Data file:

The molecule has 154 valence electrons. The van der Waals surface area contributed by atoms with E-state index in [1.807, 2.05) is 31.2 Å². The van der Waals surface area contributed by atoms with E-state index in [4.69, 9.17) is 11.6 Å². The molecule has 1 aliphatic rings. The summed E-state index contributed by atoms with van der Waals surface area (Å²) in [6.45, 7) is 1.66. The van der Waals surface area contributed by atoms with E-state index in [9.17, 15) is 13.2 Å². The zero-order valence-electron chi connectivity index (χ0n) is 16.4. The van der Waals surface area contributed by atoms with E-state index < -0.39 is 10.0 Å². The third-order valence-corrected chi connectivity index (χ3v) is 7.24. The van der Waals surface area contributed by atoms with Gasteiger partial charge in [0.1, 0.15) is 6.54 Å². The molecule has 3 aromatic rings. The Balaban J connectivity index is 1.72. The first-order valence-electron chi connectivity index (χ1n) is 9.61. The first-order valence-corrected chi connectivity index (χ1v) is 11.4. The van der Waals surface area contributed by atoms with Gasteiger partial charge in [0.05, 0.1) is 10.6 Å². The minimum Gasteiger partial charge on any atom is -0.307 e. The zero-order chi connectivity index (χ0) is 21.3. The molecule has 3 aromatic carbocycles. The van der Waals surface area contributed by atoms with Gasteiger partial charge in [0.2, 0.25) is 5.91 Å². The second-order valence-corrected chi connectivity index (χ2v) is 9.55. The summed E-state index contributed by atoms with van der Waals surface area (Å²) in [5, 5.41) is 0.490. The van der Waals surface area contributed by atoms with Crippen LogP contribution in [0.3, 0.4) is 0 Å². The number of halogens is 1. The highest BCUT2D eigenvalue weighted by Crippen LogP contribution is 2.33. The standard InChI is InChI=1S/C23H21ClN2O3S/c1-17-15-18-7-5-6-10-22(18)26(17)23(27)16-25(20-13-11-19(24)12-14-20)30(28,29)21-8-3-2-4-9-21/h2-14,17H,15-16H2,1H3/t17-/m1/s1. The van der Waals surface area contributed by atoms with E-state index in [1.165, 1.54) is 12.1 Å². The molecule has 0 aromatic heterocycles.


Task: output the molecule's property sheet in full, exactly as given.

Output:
The molecule has 154 valence electrons. The van der Waals surface area contributed by atoms with E-state index in [1.807, 2.05) is 31.2 Å². The van der Waals surface area contributed by atoms with E-state index in [4.69, 9.17) is 11.6 Å². The molecule has 1 aliphatic rings. The summed E-state index contributed by atoms with van der Waals surface area (Å²) in [6.45, 7) is 1.66. The van der Waals surface area contributed by atoms with E-state index in [9.17, 15) is 13.2 Å². The zero-order valence-electron chi connectivity index (χ0n) is 16.4. The van der Waals surface area contributed by atoms with E-state index < -0.39 is 10.0 Å². The third-order valence-corrected chi connectivity index (χ3v) is 7.24. The van der Waals surface area contributed by atoms with Gasteiger partial charge in [0.1, 0.15) is 6.54 Å². The molecule has 3 aromatic rings. The Balaban J connectivity index is 1.72. The first-order valence-electron chi connectivity index (χ1n) is 9.61. The first-order valence-corrected chi connectivity index (χ1v) is 11.4. The van der Waals surface area contributed by atoms with Gasteiger partial charge in [0.05, 0.1) is 10.6 Å². The minimum Gasteiger partial charge on any atom is -0.307 e. The zero-order chi connectivity index (χ0) is 21.3. The molecule has 3 aromatic carbocycles. The van der Waals surface area contributed by atoms with Gasteiger partial charge in [0.2, 0.25) is 5.91 Å². The second-order valence-corrected chi connectivity index (χ2v) is 9.55. The summed E-state index contributed by atoms with van der Waals surface area (Å²) in [5, 5.41) is 0.490. The van der Waals surface area contributed by atoms with Crippen LogP contribution in [0.3, 0.4) is 0 Å². The number of halogens is 1. The highest BCUT2D eigenvalue weighted by Crippen LogP contribution is 2.33. The standard InChI is InChI=1S/C23H21ClN2O3S/c1-17-15-18-7-5-6-10-22(18)26(17)23(27)16-25(20-13-11-19(24)12-14-20)30(28,29)21-8-3-2-4-9-21/h2-14,17H,15-16H2,1H3/t17-/m1/s1. The van der Waals surface area contributed by atoms with E-state index in [1.165, 1.54) is 12.1 Å². The molecule has 0 aromatic heterocycles.